Race and Ireland. An incident in Limerick in 1979… August 24, 2007Posted by WorldbyStorm in Ireland, Society, Uncategorized.
While we’re still digesting the news about P. Rabbitte, thought I’d throw this out. I was watching Siar sna Seachtóidí on TG4 [and on my internet browser the fada's don't come up properly, which is odd for what is presumably and primarily an Irish language website] some weeks back, which covered news stories from 1970s. The year was 1979. Fabulous stuff. Happy Man was the entry in the Eurovision, a song that managed to marry Neil Diamond and Abba in a toothgrinding combination. Gay Byrne flirted with the Rose of Tralee. Princess Grace of Monaco, Irish/French accent in tow, opened the Theater Festival.
20,000 people marched in the Wood Quay protests but the diggers went in anyway. Hundreds of thousands marched in the PAYE Tax protests, and nothing was done about it. Jack Lynch resigned as Taoiseach.
Watching the footage it wasn’t hard to believe that Ireland was in some small way a sort of cousin of the Eastern bloc. Everything was drab browns and grey. The news reports filled with shiny mens suits and flammable looking womens dresses.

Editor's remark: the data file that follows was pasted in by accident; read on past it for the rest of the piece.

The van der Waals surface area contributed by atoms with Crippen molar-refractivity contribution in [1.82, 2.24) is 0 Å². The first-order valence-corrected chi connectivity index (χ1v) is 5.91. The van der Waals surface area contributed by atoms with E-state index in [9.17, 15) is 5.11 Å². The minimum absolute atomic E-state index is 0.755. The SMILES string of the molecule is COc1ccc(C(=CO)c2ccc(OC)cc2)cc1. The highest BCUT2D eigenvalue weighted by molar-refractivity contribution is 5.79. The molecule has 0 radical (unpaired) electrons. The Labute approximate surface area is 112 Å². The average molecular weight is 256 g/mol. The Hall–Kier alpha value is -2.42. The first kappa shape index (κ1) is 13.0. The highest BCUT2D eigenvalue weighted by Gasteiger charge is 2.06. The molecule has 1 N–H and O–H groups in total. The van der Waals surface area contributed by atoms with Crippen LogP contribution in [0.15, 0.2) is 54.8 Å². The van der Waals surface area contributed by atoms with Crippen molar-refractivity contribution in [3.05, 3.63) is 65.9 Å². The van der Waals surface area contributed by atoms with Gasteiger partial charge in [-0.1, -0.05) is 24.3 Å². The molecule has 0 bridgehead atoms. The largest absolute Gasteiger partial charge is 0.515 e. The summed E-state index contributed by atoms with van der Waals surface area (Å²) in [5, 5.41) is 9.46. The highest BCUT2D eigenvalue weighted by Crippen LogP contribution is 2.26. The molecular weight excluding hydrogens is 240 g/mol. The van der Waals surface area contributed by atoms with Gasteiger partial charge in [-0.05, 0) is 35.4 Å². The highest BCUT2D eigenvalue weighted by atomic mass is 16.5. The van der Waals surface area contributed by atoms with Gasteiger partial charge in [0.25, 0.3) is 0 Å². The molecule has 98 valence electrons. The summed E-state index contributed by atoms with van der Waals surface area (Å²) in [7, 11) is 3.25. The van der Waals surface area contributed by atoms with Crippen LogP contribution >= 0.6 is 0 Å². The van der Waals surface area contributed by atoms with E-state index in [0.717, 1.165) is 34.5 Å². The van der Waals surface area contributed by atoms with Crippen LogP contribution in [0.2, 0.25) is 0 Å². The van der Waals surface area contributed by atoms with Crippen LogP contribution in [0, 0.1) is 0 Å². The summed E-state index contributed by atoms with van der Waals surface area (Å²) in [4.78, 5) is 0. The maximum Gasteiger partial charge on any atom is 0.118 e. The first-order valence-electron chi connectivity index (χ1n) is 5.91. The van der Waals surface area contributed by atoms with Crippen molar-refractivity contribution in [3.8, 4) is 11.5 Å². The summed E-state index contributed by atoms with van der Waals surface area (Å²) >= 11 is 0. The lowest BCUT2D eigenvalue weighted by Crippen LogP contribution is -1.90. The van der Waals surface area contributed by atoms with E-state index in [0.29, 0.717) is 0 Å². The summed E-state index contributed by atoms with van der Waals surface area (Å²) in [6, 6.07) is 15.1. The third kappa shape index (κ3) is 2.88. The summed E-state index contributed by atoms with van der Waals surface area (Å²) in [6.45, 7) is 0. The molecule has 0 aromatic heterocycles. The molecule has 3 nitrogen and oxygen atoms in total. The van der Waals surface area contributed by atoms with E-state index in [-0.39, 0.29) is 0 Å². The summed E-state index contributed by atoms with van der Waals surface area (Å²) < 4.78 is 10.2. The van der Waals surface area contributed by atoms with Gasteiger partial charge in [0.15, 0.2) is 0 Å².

But in amidst all that was a remarkable, and troubling, story about four Nigerian students in NIHE in Limerick who were refused entry to the Savoy venue in the city.
The students said that they were told blacks weren’t allowed in.
When the media caught hold of the story the excuses provided by the management ranged from the absurd, “…other students had used foul language…” to the pathetic… “confusion over pricing” and finally “…the venue was full and because they were in the overspill they weren’t allowed in”.
Planxty, who had been booked to play the Savoy a couple of nights later, cancelled their gig and moved it to NIHE in solidarity with the students, and a petition was organised in the college.
A small incident. But revealing for the range of responses both good and bad. Does anyone remember anything further about it? Were there any repercussions?